As it turns out this little show was sponsored by PBR and let me tell you those PBR girls had it going on! I scored two shirts and kept up my progress on gettin’ tight. Wayne still hadn’t come on yet and I ran in to a fellow from work and his lady. The friend I originally came with had disappeared, or maybe I had, and was nowhere to be found so I hung with Justin and his girl for the rest of the evening. When we walked in to get rowdy to some good clean country music I noticed something. I looked around as the band took the stage. I took in the whole damn crowd. I was in Phoenix, AZ and was the only bastard, at a Wayne “The Train” Hancock show wearing a cowboy hat, save the band of course. I was surrounded by, you guessed it, hipsters. Standing in that very spot, with Wayne belting out “That’s What Daddy Wants” I vowed I’d be back in God’s country, Texas that is, before the month was out! And I was. Two weeks later I packed the whole family back up and moved back to where I oughtn’t have left to begin with. (Yes that’s me and my friend Justin’s old lady at the very show I just told ya’ about!)
Some of you will understand why Mr. Hancock inspired me to move home but some of you may have been living under a rock since 1995. You see, Wayne Hancock knows what country music is supposed to sound like and he plays it like it should be. Ride isn’t any different. This is country music boys and girls. This isn’t Americana, this isn’t Southern Rock, this isn’t Alt County. Ladies and gentlemen I declare this to be pure, unadulterated country music. It is inspired in it’s simplicity and driven by just the right amount twang in Wayne’s voice. There’s not an artist on any Clear Channel station that’s worthy of cleaning up this boy’s tour bus when he’s done with it!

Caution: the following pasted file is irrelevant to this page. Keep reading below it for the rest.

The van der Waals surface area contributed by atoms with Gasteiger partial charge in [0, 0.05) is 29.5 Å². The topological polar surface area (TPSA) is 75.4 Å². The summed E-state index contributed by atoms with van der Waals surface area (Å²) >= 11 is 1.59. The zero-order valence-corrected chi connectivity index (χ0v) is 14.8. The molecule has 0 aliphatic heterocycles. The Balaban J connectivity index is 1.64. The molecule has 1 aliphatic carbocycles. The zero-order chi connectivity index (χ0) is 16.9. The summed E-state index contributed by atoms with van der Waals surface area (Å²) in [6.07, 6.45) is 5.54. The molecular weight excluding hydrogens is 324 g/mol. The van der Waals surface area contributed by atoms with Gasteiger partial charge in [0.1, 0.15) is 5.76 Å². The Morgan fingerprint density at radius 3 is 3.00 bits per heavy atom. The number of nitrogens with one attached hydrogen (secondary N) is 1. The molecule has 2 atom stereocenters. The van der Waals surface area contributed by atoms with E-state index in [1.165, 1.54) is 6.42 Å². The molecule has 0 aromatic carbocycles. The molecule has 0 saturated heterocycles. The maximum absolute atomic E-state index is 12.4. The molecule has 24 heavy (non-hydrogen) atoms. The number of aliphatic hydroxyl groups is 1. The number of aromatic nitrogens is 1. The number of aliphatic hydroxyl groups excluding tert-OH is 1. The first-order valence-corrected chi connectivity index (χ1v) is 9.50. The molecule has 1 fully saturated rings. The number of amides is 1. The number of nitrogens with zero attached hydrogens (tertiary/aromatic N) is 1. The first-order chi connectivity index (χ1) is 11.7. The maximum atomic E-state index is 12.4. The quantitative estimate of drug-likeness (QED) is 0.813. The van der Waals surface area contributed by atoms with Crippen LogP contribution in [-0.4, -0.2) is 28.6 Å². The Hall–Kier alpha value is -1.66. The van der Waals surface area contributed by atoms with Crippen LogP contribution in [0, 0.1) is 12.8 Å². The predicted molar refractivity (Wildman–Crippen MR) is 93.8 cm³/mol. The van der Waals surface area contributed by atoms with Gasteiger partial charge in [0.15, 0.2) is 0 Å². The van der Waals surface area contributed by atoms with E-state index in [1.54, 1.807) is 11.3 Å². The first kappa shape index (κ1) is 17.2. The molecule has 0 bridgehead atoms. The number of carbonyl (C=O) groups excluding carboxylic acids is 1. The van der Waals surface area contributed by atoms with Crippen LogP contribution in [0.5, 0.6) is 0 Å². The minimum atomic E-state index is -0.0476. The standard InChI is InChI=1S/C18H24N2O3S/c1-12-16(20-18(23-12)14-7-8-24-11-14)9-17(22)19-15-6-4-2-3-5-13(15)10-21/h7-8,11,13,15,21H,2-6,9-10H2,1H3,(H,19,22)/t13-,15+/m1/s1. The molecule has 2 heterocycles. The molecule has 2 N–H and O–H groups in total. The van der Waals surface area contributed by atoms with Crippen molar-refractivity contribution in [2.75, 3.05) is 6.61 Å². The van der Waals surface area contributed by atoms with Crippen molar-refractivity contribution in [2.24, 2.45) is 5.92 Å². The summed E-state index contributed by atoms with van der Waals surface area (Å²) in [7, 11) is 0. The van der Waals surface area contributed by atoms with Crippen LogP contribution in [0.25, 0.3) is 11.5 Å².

As smooth as Wayne ever is this album is very easy to lose yourself in. I can easily dream up a tin roof, in the rain, over a rickety porch with an ice chest full of cheap beer and put myself right on it with Ride playing on an old record player. From the thumpity thump of the stand up bass to the moaning of the sad machine everything is just right on this one. I don’t know if it’s my favorite Wayne Hancock album ever but it’s up there with the best of them. You should already know what this kid sounds like and you should already be ready to pick up this little slice of country music. But if, like I mentioned earlier, you have lived under a rock since 1995 then there’s a little something for you at the end of this post. Or you can just take my word that Ride is Essential Listening and go pick it up.
What’s that song?? ”The waiting is the hardest part”